The Board has a broad ambit, including providing advice on funding opportunities, commercialisation paths, extension activities and growth strategies for the Institute on both a strategic and operational basis. It reviews progress of the Institute in the areas of research, internationalisation, commercialisation, governance and management. It is also charged with providing advice on matters such as raising the international profile of the Institute to maximise the benefits to Queensland and Australia generally, and with assisting to maintain the high visibility and reputation of AIBN in research, industry, government and public domains.

    Dr Susan Pond | Ms Kathy Hirschfeld | Prof. Alan Rowan | Mr Bob McCarthy | Prof. Wilhelm Huck | Prof. Aiden Byrne | Dr Kym Baker | Prof. Max Lu

    Dr Susan Pond AM, MD, DSc, FTSE
    AIBN Board Chair

    Dr Susan Pond is Adjunct Professor in the Dow Sustainability Program at the United States Study Centre at the University of Sydney. Her area of interest is the development of the advanced transportation biofuels industry, including the critical success factors required for commercially viable production at scale. Dr Pond has a strong scientific and commercial background, with executive positions in the biotechnology and pharmaceutical industry for 12 years, most recently as Chairman and Managing Director of Johnson & Johnson Research Pty Ltd. Following post-doctoral studies at the University of California San Francisco, Dr Pond joined the UCSF Faculty of the Department of Medicine for six years. Returning to Australia, Dr Pond was appointed as Associate Professor of Medicine at The University of Queensland and later to a Personal Chair. She has an extensive publication record and is an inventor on five patent families. Dr Pond has a Bachelor of Medicine and Surgery (Hons 1) from the University of Sydney, Doctor of Medicine from the University of New South Wales and Doctor of Science and Doctor of Medicine honoris causa degrees from UQ. Dr Pond’s board positions include the Australian Nuclear Science and Technology Organisation; Commercialisation Australia; the Academy of Technological Sciences and Engineering as Vice-President; Biotron Ltd; and the Centenary Institute.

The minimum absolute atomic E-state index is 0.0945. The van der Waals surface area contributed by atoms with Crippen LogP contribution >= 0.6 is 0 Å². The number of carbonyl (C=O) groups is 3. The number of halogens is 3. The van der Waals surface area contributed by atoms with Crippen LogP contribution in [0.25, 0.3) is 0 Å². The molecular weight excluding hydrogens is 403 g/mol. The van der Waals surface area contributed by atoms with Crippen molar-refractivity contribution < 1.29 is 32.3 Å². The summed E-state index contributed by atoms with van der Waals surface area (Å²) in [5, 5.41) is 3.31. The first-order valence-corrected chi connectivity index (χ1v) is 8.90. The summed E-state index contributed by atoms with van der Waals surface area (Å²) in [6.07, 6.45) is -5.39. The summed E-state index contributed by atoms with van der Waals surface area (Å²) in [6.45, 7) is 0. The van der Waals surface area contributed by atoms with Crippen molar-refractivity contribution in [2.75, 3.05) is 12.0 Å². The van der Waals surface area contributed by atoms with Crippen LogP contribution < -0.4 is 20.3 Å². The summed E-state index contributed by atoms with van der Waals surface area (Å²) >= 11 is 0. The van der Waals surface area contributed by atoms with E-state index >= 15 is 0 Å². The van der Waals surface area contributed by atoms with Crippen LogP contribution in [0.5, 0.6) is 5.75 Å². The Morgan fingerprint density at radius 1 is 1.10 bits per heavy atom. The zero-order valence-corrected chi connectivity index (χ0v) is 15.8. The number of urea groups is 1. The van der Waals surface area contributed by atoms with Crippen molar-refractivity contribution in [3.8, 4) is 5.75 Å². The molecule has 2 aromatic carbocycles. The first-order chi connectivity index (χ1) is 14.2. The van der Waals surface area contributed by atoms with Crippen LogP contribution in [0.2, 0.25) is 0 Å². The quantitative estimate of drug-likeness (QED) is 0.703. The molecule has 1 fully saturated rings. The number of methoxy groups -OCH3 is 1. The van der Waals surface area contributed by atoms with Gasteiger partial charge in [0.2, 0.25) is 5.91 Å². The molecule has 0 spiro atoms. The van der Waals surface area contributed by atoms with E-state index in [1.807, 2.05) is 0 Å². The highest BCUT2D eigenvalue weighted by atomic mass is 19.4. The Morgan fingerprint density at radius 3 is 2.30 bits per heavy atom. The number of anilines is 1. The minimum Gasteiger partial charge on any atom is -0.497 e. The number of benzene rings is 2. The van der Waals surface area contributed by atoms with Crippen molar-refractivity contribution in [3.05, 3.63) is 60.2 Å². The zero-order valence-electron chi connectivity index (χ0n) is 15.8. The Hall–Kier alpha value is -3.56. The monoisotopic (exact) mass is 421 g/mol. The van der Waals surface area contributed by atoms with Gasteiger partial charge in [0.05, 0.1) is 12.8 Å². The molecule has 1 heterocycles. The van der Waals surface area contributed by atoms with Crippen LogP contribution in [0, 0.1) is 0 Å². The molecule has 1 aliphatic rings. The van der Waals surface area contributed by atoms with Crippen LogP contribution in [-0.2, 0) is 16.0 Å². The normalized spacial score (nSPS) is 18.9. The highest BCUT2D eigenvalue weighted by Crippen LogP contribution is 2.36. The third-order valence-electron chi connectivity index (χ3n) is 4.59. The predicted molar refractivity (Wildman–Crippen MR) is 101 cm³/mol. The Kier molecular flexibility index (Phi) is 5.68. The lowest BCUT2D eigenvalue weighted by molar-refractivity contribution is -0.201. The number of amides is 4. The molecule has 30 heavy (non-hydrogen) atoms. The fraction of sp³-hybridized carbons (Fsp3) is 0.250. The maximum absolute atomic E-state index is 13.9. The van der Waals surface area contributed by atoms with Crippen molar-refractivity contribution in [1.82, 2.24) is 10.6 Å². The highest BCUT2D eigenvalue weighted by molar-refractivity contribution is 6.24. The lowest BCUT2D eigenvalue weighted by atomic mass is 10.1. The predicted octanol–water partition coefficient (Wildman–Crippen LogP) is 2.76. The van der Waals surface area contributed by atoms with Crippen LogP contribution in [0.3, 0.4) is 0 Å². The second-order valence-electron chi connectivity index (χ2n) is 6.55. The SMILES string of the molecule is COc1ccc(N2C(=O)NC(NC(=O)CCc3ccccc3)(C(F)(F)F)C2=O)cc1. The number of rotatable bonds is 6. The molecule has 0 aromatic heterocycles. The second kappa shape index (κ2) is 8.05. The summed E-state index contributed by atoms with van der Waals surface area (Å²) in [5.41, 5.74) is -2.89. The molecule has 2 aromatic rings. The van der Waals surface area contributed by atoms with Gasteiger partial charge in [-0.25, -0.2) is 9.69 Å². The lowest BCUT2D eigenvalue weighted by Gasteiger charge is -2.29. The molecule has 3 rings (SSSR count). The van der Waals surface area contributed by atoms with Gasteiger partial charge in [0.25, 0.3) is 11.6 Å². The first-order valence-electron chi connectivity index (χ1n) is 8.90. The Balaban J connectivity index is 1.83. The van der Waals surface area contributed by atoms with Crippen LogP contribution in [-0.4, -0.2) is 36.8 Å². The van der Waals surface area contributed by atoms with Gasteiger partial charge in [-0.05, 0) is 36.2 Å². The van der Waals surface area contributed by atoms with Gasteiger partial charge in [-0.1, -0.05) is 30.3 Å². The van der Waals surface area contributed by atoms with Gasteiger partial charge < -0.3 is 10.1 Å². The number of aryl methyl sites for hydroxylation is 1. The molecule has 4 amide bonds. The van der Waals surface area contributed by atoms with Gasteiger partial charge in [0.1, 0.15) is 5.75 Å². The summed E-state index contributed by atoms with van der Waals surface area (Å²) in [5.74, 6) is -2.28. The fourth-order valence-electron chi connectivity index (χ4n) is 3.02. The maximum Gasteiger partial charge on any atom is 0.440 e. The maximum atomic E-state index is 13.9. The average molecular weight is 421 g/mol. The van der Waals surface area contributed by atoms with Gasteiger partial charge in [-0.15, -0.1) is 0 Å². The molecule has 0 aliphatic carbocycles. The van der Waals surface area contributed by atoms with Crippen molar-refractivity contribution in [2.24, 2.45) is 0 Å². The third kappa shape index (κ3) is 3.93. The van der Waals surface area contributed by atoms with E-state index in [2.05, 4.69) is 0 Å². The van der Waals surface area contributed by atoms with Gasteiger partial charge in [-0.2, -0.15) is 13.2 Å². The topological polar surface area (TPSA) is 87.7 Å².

Dr Susuan Pond

    Professor Alan Rowan BSc University of Liverpool, PhD University of Liverpool, FRSC